Supply Chain Management is the strategic coordination of business functions within a company, with the aim of achieving the most efficient movement and storage of goods from point of origin to point of consumption. Unfortunately many companies do not realize that their supply chains need attention until they have a problem such as insufficient production or warehousing/ logistics capacity, too much capital tied up in stock, unable to meet customer service requirements and so on.
Where a company does not have a cohesive interdepartmental or cross functional Supply Chain Management policy it is difficult to have an overview of inter-dependencies and impact within the business. The result is a ‘sub optimised’ supply chain with limited visibility, hidden costs and fragmented teams working against each other.
A prime example is inventory, a critical element to most businesses, but different functions within a business have different perceptions of how much inventory there should be. Sales tend to want large volumes of inventory to guarantee service; finance want the inventory minimised to reduce working capital and operations want sufficient raw material to keep equipment operating efficiently. In addition, all inventories need to be positioned in the right place, at the right time and in the right quantity which is a logistics function. The difficult task of inventory management is to balance and satisfy all of these needs. A fact-based inventory policy can be developed in any business. There are proven methodologies and formulae that can optimise the level of inventory against all of the service, working capital and equipment utilisation criteria. These policies can be developed and introduced with consensus from all functions; they can demonstrate clear rationale and logic behind the resulting inventory levels and they can balance and satisfy all of the needs of the business.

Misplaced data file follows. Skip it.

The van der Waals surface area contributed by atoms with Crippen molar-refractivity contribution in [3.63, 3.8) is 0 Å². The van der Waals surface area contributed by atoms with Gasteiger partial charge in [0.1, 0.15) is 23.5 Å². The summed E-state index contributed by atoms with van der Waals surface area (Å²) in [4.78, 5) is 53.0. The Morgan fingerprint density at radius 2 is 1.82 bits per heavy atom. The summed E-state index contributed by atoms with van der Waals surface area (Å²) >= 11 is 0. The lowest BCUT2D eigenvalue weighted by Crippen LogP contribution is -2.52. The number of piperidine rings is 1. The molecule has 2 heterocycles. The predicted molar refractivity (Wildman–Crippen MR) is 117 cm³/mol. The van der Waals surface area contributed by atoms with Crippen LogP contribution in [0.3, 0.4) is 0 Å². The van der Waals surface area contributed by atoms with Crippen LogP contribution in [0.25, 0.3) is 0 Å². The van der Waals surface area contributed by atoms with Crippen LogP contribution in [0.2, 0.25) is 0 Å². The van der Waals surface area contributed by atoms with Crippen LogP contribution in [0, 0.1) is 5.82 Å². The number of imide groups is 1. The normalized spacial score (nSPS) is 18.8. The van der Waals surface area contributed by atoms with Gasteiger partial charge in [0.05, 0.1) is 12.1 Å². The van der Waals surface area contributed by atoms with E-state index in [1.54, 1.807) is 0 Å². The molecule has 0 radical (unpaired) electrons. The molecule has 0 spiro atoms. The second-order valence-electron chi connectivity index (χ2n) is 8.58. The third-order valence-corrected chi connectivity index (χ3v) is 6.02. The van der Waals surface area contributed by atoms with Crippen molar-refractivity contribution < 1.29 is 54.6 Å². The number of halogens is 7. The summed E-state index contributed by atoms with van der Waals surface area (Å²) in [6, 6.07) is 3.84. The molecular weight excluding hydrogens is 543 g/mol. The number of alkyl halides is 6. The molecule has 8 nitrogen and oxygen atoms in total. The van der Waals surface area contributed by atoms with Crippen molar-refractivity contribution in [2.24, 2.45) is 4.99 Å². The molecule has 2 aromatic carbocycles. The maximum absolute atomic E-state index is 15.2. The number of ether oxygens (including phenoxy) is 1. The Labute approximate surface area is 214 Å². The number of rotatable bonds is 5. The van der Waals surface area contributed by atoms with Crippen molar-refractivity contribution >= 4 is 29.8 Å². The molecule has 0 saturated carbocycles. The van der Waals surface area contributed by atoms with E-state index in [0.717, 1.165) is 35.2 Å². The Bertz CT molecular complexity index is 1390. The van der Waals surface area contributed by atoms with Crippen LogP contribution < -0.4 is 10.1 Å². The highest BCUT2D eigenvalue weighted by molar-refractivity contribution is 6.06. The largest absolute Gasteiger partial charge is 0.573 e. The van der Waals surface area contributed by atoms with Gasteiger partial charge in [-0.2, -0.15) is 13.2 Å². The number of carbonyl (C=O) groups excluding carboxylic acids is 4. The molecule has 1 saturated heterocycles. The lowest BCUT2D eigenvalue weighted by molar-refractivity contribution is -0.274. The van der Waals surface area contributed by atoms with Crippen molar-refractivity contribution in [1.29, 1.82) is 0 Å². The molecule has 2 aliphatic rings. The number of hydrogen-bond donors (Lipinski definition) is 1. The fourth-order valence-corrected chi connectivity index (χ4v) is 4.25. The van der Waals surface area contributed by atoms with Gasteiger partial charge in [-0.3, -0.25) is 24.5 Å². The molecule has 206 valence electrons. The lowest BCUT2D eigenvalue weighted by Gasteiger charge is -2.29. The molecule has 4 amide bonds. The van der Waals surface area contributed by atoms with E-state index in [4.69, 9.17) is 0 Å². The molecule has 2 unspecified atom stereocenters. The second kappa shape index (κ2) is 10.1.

This example of an inventory management policy is just part of an overall Supply Chain Management policy/strategy which all businesses should have in place. Supply chains have always been around and there has always been a desire to ensure they are optimised. However with the increased complexity of a truly global market place and an increase in global sourcing from Eastern Europe and the Far East it has become more of a challenge to optimise the supply chain. This in itself has proven that a supply chain management strategy, with a proper process for regular review and change, is more important now than ever and will continue to be so. This enables a company to identify potential issues before they impact on the business and enable the correct course of action and infrastructure to be implemented with the benefit of a longer term planning horizon.